By 1968 Al Kooper had played with Bob Dylan both on stage and in the studio, been a member of The Blues Project, and formed Blood, Sweat & Tears with Steve Katz (subsequently leaving after their first album). He was then working for Columbia Records as an A&R man.
In May 1968 he called up his old friend guitarist Mike Bloomfield and asked him to come to the studio to jam. Kooper and Bloomfield had worked together in 1965 on Bob Dylan's Highway 61 Revisited album. Bloomfield was curently working with his group The Electric Flag, but he was about to leave them. With Kooper on keyboards and Bloomfield on electric guitar, together with bassist Harvey Brooks (who had also worked with them on Highway 61 Revisited) and drummer Eddie Hoh they recorded a series of blues-based jams. Barry Goldberg also played electric piano on two of the numbers.
However Bloomfield was struggling with imsomnia and a heroin addiction - the next day, with more studio time booked, he failed to turn up. So Kooper called up Stephen Stills (who was then leaving Buffalo Springfield) to replace him on guitar.
The resultant album, Super Session, was credited on the cover to all three of them, the first side with Bloomfield and the second with Stills. Horn arrangements were afterwards added to some of the songs. The first side is firmly rooted in blues and is mostly instrumental, driven by Bloomfield's fantastic guitar playing. It's also notable for the nine-minute modal jazz-fusion number "His Holy Modal Majesty". The second side has more focus on Kooper's vocals, with renditions of Dylan's "It Takes A Lot To Laugh, It Takes A Train To Cry" (where Kooper plays 12-string guitar), Donovan's "Season Of The Witch" (which is drawn out into a fantastic 11 minute jam) and Willie Cobbs' "You Don't Love Me". Stills plays some brilliant lead guitar throughout.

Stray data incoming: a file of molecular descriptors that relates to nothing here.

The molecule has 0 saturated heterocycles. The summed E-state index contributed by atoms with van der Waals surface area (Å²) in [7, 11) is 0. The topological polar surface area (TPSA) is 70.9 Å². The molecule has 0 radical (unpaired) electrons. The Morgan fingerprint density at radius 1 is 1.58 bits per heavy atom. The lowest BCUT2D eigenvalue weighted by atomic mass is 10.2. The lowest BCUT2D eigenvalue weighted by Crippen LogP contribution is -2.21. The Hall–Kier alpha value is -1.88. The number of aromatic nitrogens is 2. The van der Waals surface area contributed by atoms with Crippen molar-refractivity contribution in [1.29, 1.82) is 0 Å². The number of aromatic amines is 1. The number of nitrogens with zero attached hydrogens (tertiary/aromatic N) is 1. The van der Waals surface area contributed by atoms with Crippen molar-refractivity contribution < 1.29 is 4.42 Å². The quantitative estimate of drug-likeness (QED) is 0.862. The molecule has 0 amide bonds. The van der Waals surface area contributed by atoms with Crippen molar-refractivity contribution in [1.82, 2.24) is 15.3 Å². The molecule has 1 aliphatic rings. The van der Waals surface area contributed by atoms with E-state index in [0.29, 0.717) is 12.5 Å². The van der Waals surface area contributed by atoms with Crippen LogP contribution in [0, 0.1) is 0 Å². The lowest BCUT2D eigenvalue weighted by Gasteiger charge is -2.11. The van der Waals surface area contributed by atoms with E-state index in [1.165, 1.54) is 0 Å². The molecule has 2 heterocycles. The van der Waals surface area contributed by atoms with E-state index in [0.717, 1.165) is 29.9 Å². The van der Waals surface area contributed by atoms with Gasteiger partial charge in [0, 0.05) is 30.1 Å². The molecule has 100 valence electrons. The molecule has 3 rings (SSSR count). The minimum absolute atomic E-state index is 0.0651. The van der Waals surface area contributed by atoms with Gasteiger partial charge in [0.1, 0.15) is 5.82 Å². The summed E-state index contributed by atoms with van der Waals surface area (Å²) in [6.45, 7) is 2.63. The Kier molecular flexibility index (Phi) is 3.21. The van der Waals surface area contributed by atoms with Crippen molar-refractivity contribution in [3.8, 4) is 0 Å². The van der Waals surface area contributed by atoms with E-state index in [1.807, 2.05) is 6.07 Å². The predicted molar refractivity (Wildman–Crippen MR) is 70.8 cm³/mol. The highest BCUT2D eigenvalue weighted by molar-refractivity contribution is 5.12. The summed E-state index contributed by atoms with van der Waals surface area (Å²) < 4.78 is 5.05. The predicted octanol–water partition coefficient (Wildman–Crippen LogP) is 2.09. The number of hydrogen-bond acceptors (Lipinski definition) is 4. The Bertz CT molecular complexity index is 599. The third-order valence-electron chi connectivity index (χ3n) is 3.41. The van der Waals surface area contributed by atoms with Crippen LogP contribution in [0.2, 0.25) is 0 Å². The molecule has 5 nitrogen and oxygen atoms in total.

Though it was initially conceived as just Al Kooper jamming with some of his famous musician pals, Super Session actually ended up becoming one of his best-known and most successful releases, and also known as featuring some of Bloomfield's best guitar playing.